Tea is tea by any other name. Except when it’s chai. This tea version is specifically linked to the heady brew of spices, milk and tea leaves that was drunk in India for centuries before it reached Western shores.
Uppma Virdi was raised on this brew. In India, where every family had a box, cupboard or even a whole room dedicated to spices, she would awaken to the familiar sounds of chai being made in the kitchen. But in her household, spices were more than a delicious addition to hot milk and water.
Her grandfather is a natural medicine doctor who specialises in spices, and who once concocted his own chai blends in his dispensary. For years she listened closely as he spoke about the various spices and their healing properties. Then one day he stopped making his remedial chai blends.
That was when Uppma stepped in. After her family moved to Melbourne she began making her unique blends for friends and soon found herself sending packages to friends living abroad. On each package, Uppma cheekily wrote the words “chai walli” – the Indian name for a female chai maker and the moniker she had been bestowed. Little did she know it would be a self-fulfilling prophecy.
Today Chai Walli is a boutique online store that not only supplies gorgeous chai blends but also serves Uppma’s mission to promote better health through the humble spices.
What is your personal relationship with chai?
It is my language. Through chai, I bring communities together and forge bonds with people whom I would have never met otherwise. As the national drink of India, chai represents our culture of giving and sharing.
Through Chai Walli, I am also helping people integrate spices into their diet which is so important. We get our nutrients from food and our strength from exercise but we also need something medicinal to help our digestive system.
Your blends are based on the principles of Ayurveda. Tell us more about that.
Ayurveda is a 5,000-year-old medical system of natural healing and its philosophy is grounded in the five elements of space, air, fire, water and earth. I integrate chai and Ayurveda by balancing the spice blends according to each one’s healing properties and strength. Each spice has its own unique purpose and remedial benefit for the mind, body and soul.
What are the staple spices in a chai blend?
Fennel and cardamom because these spices are suitable for any dosha*. Fennel is calming, cooling and uplifting. One whiff of fennel seeds will lift your spirits and leave you feeling nourished. Cardamom refreshes the mind and aids digestion. In North India, cinnamon and ginger are also staple spices. Cinnamon and ginger both provide relief from colds, congestion and coughs.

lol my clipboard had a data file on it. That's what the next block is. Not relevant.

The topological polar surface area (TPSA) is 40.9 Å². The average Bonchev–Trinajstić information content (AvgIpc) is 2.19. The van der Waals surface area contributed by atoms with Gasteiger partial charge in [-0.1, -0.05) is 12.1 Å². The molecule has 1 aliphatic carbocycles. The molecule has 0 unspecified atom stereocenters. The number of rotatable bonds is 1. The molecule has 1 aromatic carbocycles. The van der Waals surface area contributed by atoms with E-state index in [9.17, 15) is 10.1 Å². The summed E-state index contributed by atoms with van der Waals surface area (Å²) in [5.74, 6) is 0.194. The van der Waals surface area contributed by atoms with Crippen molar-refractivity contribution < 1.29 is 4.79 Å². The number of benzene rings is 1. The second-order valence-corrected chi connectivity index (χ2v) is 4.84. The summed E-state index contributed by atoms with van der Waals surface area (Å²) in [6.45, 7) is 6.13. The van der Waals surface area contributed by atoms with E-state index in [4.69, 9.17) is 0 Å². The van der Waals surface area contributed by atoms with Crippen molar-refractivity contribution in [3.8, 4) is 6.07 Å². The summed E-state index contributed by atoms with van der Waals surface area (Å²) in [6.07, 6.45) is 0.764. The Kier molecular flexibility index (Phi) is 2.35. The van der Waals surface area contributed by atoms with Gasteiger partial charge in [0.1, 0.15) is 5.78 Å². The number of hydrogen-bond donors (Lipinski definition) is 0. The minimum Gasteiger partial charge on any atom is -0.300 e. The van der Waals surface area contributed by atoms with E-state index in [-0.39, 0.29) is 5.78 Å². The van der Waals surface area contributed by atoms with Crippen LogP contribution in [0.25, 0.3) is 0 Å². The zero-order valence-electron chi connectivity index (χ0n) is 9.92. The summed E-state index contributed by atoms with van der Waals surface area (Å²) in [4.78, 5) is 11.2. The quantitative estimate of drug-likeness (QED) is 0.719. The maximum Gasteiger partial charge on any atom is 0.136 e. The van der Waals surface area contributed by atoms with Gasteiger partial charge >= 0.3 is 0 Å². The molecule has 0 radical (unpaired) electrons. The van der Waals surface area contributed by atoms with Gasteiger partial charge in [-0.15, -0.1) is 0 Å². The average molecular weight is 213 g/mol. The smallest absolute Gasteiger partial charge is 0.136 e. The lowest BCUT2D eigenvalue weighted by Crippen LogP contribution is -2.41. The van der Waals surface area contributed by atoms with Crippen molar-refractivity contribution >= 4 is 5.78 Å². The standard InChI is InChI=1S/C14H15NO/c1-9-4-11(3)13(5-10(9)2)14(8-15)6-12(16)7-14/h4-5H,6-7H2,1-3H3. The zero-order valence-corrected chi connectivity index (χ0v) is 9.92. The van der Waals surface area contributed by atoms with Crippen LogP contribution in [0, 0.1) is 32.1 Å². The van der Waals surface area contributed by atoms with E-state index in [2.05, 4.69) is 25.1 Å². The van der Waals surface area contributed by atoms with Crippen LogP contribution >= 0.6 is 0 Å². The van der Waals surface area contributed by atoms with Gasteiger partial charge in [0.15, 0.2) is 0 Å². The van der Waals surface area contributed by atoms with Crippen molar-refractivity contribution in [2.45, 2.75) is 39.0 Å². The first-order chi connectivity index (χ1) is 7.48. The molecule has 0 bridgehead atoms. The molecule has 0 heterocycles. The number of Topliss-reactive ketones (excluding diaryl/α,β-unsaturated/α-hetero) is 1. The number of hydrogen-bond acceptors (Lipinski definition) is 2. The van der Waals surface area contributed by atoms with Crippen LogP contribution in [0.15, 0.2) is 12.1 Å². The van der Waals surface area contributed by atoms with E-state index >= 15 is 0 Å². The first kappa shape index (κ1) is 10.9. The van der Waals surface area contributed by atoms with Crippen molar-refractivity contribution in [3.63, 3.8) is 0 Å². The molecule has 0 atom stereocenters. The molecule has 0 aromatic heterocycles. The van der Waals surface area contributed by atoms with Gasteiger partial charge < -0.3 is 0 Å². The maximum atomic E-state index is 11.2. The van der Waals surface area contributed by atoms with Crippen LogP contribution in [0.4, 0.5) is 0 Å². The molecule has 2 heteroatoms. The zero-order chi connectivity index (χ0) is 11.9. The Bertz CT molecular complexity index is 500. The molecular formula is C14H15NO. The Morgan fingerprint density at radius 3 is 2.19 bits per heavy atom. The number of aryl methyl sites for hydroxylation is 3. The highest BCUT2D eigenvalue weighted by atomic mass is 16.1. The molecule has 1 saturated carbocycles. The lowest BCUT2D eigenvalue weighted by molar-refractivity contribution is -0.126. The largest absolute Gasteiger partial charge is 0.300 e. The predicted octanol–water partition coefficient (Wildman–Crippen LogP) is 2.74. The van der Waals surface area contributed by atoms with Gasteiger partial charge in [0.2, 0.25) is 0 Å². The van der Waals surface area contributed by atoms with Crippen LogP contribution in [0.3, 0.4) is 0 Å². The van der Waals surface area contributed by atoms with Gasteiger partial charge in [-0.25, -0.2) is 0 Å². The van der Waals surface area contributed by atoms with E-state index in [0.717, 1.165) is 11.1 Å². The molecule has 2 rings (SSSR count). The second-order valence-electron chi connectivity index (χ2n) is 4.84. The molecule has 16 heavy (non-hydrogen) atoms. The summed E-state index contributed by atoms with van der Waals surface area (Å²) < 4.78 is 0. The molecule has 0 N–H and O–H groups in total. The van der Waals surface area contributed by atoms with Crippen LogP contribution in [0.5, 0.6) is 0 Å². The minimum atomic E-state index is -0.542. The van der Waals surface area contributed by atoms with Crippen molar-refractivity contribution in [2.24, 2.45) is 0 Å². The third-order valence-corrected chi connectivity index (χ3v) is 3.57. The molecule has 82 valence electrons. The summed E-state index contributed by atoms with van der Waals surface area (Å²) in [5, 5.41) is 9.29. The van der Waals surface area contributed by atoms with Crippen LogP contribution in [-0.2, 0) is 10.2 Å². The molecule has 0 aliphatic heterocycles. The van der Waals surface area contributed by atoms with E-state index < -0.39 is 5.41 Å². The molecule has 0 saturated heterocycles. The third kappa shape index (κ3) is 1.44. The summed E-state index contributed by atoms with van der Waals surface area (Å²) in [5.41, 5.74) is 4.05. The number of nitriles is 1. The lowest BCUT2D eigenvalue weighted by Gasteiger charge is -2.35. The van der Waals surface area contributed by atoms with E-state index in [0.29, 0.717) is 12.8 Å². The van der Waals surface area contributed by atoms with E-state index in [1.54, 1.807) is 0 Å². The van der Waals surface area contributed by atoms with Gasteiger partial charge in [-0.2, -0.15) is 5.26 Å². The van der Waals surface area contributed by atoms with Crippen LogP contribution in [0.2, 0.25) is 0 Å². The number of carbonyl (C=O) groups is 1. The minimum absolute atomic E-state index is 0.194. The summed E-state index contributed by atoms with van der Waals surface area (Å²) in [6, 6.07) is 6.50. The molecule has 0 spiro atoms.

*In Ayurveda, dosha refers to three different energies believed to circulate in the body that constitutes an individual’s physical, mental and emotional make up.
What is needed to make a homemade chai blend aside from the spices?
A mortar and pestle. Spices need to be crushed so that their remedial properties can be extracted during a brew. Add black tea leaves for a day time brew and leave out the caffeine at night.
As spices are therapeutic, they need to be brewed for a minimum of three minutes to fully release their qualities. And if you want a sweetener, I recommend jaggery instead of white or brown sugar. Authentic jaggery, which is available on Chai Walli and in most good organic stores, is like spiced molasses with a really nutty flavour and is usually sourced from coconut palm and cane sugar. It also has medicinal properties and aids in digestion.
What warming spices do you use in your winter blend?
The four I mentioned above – fennel, cardamom, cinnamon and ginger. There is also star anise (anti-viral and good for staving off coughs and colds), cloves (natural pain reliever and alleviates sinus problems) and mace which is part of the nutmeg fruit (a relaxant and a tonic). Be careful with the mace though because it is very pungent and is also an aphrodisiac!
Now, the greatest honour one could give a perfectly made cup of chai would be to relish it from an exquisite teacup. woman with drive has put together a swoon-worthy selection.
Tiffany & Co’s Sea Urchin teacup and saucer in bone china feature a delightful pattern that is inspired by one of Neptune’s grand creations.
Missoni Home’s vibrant porcelain Protea set combines Italian craftsmanship with iconic design.
Raynaud’s orange Tresor set is crafted from limoges porcelain and refined with gold.
Wedgewood’s Harlequin Collection Turquoise Crocus set injects romance into the traditional English tea time.
Crafted from fine bone china, Roberto Cavalli’s Palazzo Pitti Collection features an ornate blue Renaissance style pattern and leopard print detail.
What is your favourite chai blend? Tell us in the comments section below.
(Main image credit: Chai Walli)
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